Athanasius I, Patriarch of Constantinople
ATHANASIUS I, PATRIARCH OF CONSTANTINOPLE
Patriarch 1289 to 1293, 1304 to 1310; b. Adrianople, 1230; d. Constantinople, Oct. 28, 1310. He was baptized Alexius and took the name Athanasius on becoming a monk at Thessalonica, whence he immigrated to the monastery of Esphigmenou on Mt. athos. He undertook a journey to the Holy Land and became a hermit at St. Lazarus on Mt. Galesios, but he soon returned to Mt. Athos. His opposition to the reunion Council of Lyons (1274) and to John Beccus forced him to return to Mt. Galesios and later to go to Ganos in Thrace, where he founded a monastery. Probably during his stay at Mt. Galesios he was ordained; he was selected patriarch of Constantinople by Emperor andronicus ii (1289), and set about stabilizing ecclesiastical discipline. He passed severe measures for the reform of the clergy; despite his own travels, he restrained wandering monks and bound the bishops to residence in their own dioceses. In 1293 reaction against the severity of Athanasius was such that the emperor had to accept his resignation (October 13). Athanasius retired to a monastery of Xerolophus, but he had to be recalled because of the demands of the people. He expelled the Franciscans from Constantinople in 1307 and early in 1310 resigned a second time. He died a short while later in the monastery of Xerolophos. Most of the writings of Athanasius are unedited; 126 letters concerned with the ecclesiastical discipline are known, and he is credited with two catechetical lectures and a canon or hymn in honor of the Mother of God (Theotokaria ).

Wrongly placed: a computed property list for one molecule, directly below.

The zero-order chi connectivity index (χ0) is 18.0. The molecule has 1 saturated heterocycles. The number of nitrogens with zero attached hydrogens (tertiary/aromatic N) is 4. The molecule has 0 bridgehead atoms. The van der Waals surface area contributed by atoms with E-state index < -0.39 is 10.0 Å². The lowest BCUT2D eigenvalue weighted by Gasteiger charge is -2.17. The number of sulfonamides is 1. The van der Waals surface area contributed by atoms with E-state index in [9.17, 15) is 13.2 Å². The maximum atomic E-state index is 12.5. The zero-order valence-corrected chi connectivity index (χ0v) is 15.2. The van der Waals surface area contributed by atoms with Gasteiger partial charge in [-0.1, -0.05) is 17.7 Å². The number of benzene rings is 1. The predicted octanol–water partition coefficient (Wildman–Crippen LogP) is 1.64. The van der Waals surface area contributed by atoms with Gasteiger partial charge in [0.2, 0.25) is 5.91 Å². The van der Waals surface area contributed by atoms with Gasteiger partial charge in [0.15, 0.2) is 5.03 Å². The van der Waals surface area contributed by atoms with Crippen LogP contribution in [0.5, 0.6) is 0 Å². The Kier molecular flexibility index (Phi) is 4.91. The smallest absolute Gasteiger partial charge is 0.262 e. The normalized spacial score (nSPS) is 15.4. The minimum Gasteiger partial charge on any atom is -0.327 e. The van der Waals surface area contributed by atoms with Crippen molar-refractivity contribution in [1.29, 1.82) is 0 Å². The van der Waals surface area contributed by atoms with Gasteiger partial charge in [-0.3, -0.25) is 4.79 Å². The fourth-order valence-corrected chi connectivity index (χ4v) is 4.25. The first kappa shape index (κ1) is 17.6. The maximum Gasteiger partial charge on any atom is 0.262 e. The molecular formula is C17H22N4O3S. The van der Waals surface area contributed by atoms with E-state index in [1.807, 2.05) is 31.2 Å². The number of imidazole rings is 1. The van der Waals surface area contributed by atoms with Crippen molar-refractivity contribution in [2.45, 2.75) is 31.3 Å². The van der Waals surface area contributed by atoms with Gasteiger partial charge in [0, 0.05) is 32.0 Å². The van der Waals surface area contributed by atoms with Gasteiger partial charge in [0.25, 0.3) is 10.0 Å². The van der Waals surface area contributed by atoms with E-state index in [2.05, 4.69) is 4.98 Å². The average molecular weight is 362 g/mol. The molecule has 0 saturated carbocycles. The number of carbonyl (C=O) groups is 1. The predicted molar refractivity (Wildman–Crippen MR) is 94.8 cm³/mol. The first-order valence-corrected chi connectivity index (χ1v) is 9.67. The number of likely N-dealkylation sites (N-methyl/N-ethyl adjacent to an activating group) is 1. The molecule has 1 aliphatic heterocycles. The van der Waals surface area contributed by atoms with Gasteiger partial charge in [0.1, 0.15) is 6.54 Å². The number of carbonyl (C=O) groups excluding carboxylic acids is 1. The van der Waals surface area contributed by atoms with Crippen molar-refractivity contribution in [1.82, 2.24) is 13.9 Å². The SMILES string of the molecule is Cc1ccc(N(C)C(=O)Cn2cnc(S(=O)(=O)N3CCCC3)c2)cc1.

Bibliography: Patrologia Graeca, ed. j. p. migne (Paris 1857–66) 142:471–528. Acta Sanctorum Aug 1:169–175. h. g. beck, Kirche und theologische Literatur im byzantinischen Reich (Munich 1959) 692. k. baus, Lexikon für Theologie und Kirche, ed. j. hofer and k. rahner, 10 v. (2d, new ed. Freiburg 1957–65) 1:981. h. delehaye, Mélanges d'archéologie et d'histoire 17 (1897) 47–74. r. guilland, Études sur l'histoire et sur l'art de Byzance. Mélanges Charles Diehl, v.1 (Paris 1930) 121–140.